Computing upgrades: Are solid state drives in your immediate future?
Products utilizing solid-state storage are now offered as a valid option to resolve complicated upgrades to accommodate highly demanding business processes. The question is: are the benefits you’ll get from a gadget equipped with a solid state drive worth the extra money you'll have to shell out?
The release of Apple ’s MacBook Air, Lenovo Thinkpad, and Dell Latitude Notebooks that are all equipped with solid state disks introduced to both consumer and enterprise markets.
Products utilizing solid-state storage are now offered as a valid option to resolve complicated upgrades to accommodate highly demanding business processes. Upfront, price is the biggest question. Is it worth that much? Are the benefits you’ll get from a gadget equipped with an SSD equivalent to money you’ll need to shell out? Is there no other way to get that benefit without the price tradeoff?
Come to think of it, nobody is pushing us to jump onto the SSD bandwagon. The only reason why all this talk have surfaced is because we have been presented with something that can elevate our computing experience to a higher level, something that will enable us to thrive in previously impossible situations and perform really well. Solid state drives, just as any other technology in its early stages, come at a premium. Microsoft offers its Windows Vista but there’s always Windows XP if you think you can get on with your life only with that. There’s also the choice between a standard mobile phone and the iPhone. How about blade servers for your business, when you can keep your systems running using standard rack-mount servers? Minus the benefits of class, sophistication, less power consumption, better cooling and ease of management, you can surely get away without the pricey upgrades.
But since there are people and corporations who need these upgrades to achieve higher levels of performance, the supplier’s natural reaction would be to fill in the need and provide the product. Companies like BiTMICRO take pride in the R&D efforts that they put into their cutting edge products, especially when they beat the competition to market. This scenario gives rise to a niche market, one that sees the value in being able to surpass current challenges; early adopters that are willing to see beyond the initial investment of buying SSDs but are keen on acquiring the benefits they stand to gain from new technology.
An SSD offers remarkable performance for I/O intensive applications and those that require fast and frequent data access. Examples include database servers and transaction processing applications that are usually employed by the banking industry and for business-to-business online transactions for the enterprise market on one hand, while you have gaming and animation for the consumer industry on the other. Ruggedness is also perceived as an added benefit, as mobile computing has now become a necessity for people who need to work while on the road.
BiTMICRO has recently announced its roster of upcoming products slated for this year that includes 1.6TB Ultra320 SCSI and 832 GB SATA solid-state drives. Such product announcements that are powered with high level specs and features are expected to draw much attention not just from industry watchers but also from end users. The capacities of the said flash-based SSDs are way better than what is currently available in the market. Their expected performance, ruggedness, and security features are among the industry’s wish list, except for the price. With these products at hand, more breakthroughs can be expected. Phone and MP3 player manufacturers will now have bigger elbowroom to improve their next generation of products. The same goes for players in the enterprise server and storage industry that are as hungry as consumers when it comes to breakthrough products.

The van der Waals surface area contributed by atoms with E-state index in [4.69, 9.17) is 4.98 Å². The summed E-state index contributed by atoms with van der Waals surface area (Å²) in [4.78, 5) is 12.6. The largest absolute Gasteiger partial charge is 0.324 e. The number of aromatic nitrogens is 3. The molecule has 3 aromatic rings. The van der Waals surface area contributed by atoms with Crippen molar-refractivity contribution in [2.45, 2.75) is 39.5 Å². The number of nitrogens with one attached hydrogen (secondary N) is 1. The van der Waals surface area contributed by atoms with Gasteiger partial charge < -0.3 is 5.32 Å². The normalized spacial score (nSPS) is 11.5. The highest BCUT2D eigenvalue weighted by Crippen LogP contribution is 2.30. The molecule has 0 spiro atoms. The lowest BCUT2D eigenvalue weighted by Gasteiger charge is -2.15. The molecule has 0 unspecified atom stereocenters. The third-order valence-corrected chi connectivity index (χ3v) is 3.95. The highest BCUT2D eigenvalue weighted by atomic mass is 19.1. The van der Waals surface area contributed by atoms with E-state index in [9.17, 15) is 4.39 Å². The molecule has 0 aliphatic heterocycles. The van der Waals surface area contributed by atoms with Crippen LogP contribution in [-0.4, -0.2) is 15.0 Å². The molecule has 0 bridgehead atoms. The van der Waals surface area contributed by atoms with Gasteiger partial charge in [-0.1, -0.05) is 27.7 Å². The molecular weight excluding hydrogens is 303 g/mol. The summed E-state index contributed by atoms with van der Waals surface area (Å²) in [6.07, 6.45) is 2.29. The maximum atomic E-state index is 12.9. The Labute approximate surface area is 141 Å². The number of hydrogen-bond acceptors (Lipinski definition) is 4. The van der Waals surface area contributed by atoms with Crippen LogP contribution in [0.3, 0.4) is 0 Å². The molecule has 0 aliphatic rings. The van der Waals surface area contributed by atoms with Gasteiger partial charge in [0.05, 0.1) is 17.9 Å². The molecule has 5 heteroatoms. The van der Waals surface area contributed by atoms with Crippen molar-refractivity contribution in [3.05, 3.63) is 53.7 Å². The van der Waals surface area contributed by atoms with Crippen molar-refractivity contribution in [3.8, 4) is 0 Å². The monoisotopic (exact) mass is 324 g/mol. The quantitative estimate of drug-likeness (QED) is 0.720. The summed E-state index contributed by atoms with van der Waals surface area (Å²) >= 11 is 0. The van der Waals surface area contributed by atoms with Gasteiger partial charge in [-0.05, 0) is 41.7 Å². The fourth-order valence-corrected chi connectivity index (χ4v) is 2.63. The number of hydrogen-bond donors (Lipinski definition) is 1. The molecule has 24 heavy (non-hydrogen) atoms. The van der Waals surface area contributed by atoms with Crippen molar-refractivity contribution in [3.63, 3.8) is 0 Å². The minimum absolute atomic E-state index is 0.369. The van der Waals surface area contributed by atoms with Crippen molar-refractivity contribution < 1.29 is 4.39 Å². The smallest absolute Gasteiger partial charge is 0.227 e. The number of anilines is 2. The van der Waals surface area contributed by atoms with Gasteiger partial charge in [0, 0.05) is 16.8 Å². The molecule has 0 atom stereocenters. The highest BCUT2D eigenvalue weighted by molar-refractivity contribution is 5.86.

Beyond all the fuss and the noise these announcements have made, one thing remains clear: these products may not satisfy everyone’s thirst for new technology. But there’s a specific set of people, corporations and manufacturers whose prayers have been answered with these announcements. The buzz may get too loud, the specifications, features, and promised performance may be watched overly but at the end of the day, the product will cater only to a niche market. Who knows? With fast falling flash memory prices, SSDs state drives may soon evolve to finally become the conventional storage device. Until then, most of us will be on the lookout for the day when SSDs will finally find their way to every computer in every home and office worldwide.
Case Study Database
Get more exposure for your case study by uploading it to the Plant Engineering case study database, where end-users can identify relevant solutions and explore what the experts are doing to effectively implement a variety of technology and productivity related projects.
These case studies provide examples of how knowledgeable solution providers have used technology, processes and people to create effective and successful implementations in real-world situations. Case studies can be completed by filling out a simple online form where you can outline the project title, abstract, and full story in 1500 words or less; upload photos, videos and a logo.
Click here to visit the Case Study Database and upload your case study.
Annual Salary Survey
In a year when manufacturing continued to lead the economic rebound, it makes sense that plant manager bonuses rebounded. Plant Engineering’s annual Salary Survey shows both wages and bonuses rose in 2012 after a retreat the year before.
Average salary across all job titles for plant floor management rose 3.5% to $95,446, and bonus compensation jumped to $15,162, a 4.2% increase from the 2010 level and double the 2011 total, which showed a sharp drop in bonus.